When I worked in Government Security, I was involved in numerous investigations into poor behaviour by civil servants and security clearance holders. By contrast, at Blacksmiths, my focus has been much more on preventing insider incidents than on investigating them. However, we did recently get involved in an investigation which contained some useful and interesting lessons for companies and their security teams.
Over the last few years, we have been working with a multinational client to help them improve their security capability. The investigation was triggered when the company received an anonymous communication containing an audio recording of a senior leader addressing an internal audience. The recording had been edited to make the content appear controversial. There was deep concern in the company, and pressure to act quickly, but they knew that they also had to be careful.
Responsibility for investigations tends to vary between organisations. In this case, it lay with the security team, and a thoroughly good job they did too. The Blacksmiths input came from our behavioural science team who were able to provide insight into how potential culprits might respond in various scenarios, for example, if questioned, confronted, or ignored.
There are lessons in this case for senior leaders in organisations. It demonstrates how easy it is for anyone to record private discussions, and how terminology and phraseology matter, because meanings and intent can easily be misconstrued or manipulated.
But the case also sent a message to any would-be insiders about the risks they run with such activity. Investigators were able to work out precisely which meeting the recording was made at, where the insider would have had to be sitting to make it, and who in those seats had the motivation and mindset to do it. It was a short step from there to identifying the culprit. In future, of course, AI-based deepfake technology might make such recordings unnecessary for the potential attacker – but that’s a conversation for another article.
Success, in this case, relied on the company acting swiftly, decisively and discreetly. Discretion was necessary to avoid alerting the perpetrator to the actions that were being taken and to ensure that any suspects were handled appropriately. Speed was necessary because, unfortunately, discretion all too often has a short shelf-life, as was apparent in the recent case of alleged misconduct by TV presenter Huw Edwards. In that case, the BBC came under huge pressure from the media, politicians and the public to identify the alleged wrong-doer while it was still carrying out its internal investigations. Quite aside from considerations of ethics and best practice, the BBC was reluctant to do this, understandably so, given the furore that had surrounded their coverage of the ‘outing’ of prominent individuals falsely accused as part of Operation Yewtree (the Metropolitan Police investigation into accusations of child sexual abuse). If there is a lesson for the BBC, perhaps it is that discretion on its own is not enough – investigations also need to be prompt and swift. In real life, of course, this is often a lot harder than it sounds.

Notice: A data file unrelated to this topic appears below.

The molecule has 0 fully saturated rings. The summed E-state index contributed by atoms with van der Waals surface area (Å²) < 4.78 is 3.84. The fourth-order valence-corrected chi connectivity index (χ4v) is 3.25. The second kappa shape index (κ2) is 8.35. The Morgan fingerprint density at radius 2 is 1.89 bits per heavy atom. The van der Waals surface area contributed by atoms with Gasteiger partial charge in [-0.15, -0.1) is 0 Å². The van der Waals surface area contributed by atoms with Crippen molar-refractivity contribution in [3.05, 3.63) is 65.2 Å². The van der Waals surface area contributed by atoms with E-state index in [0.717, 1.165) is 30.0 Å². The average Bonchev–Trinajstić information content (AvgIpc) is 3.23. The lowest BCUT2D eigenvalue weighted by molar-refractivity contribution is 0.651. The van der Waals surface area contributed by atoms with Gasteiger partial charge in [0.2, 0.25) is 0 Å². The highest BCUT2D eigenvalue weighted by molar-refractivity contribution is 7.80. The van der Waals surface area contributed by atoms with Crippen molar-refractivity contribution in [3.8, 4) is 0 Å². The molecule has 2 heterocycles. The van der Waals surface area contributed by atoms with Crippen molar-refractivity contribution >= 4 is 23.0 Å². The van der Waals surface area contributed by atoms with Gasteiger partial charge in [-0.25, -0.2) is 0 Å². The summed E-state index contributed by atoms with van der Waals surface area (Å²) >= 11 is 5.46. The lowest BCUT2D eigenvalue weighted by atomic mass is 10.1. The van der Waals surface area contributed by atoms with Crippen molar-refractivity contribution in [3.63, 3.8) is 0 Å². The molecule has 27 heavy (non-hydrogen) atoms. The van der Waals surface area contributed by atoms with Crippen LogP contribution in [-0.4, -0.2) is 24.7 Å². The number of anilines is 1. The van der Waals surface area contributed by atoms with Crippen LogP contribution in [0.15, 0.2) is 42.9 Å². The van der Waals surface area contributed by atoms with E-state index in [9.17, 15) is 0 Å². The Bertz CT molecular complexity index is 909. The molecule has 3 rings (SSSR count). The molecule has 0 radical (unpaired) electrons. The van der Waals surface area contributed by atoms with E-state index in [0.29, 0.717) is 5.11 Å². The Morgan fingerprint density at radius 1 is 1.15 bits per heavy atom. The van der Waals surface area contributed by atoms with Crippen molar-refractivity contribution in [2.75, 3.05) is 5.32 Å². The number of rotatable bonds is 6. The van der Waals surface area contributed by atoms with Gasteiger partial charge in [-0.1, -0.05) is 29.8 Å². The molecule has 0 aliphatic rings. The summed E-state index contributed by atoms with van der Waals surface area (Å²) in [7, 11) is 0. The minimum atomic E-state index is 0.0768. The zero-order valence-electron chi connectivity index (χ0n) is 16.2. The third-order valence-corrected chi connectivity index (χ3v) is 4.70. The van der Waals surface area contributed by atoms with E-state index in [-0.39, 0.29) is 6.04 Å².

The virtuous circle
Ideally, companies should be thinking about their response to these kinds of events before they actually happen. With another client, we spent a happy morning with a former investigative journalist and a leak investigator exploring how the journalist might exploit insiders and how the investigator might figure out who they were. We came away with lots of useful ideas that the client subsequently worked into their security strategy.
Those of us focused on insider prevention do well to learn from investigations. Lessons learned can be fed back into new insider prevention controls and new ways of working, making it more likely that future events can be stopped. Would-be perpetrators meanwhile may take note when an organisation acts decisively to identify and deal with insiders and may be less likely to act in the first place. Both effects will reduce your insider risk. It’s a virtuous circle.
Blacksmiths can work with your security team, management, and HR to ensure this circle is complete, helping you to prevent future insider acts while learning from those few that will inevitably occur.
About the author
Malcolm Sparkes is head of the insider risk consultancy in Blacksmiths group. He previously held a number of senior security roles within UK Government, including running vetting within the FCDO.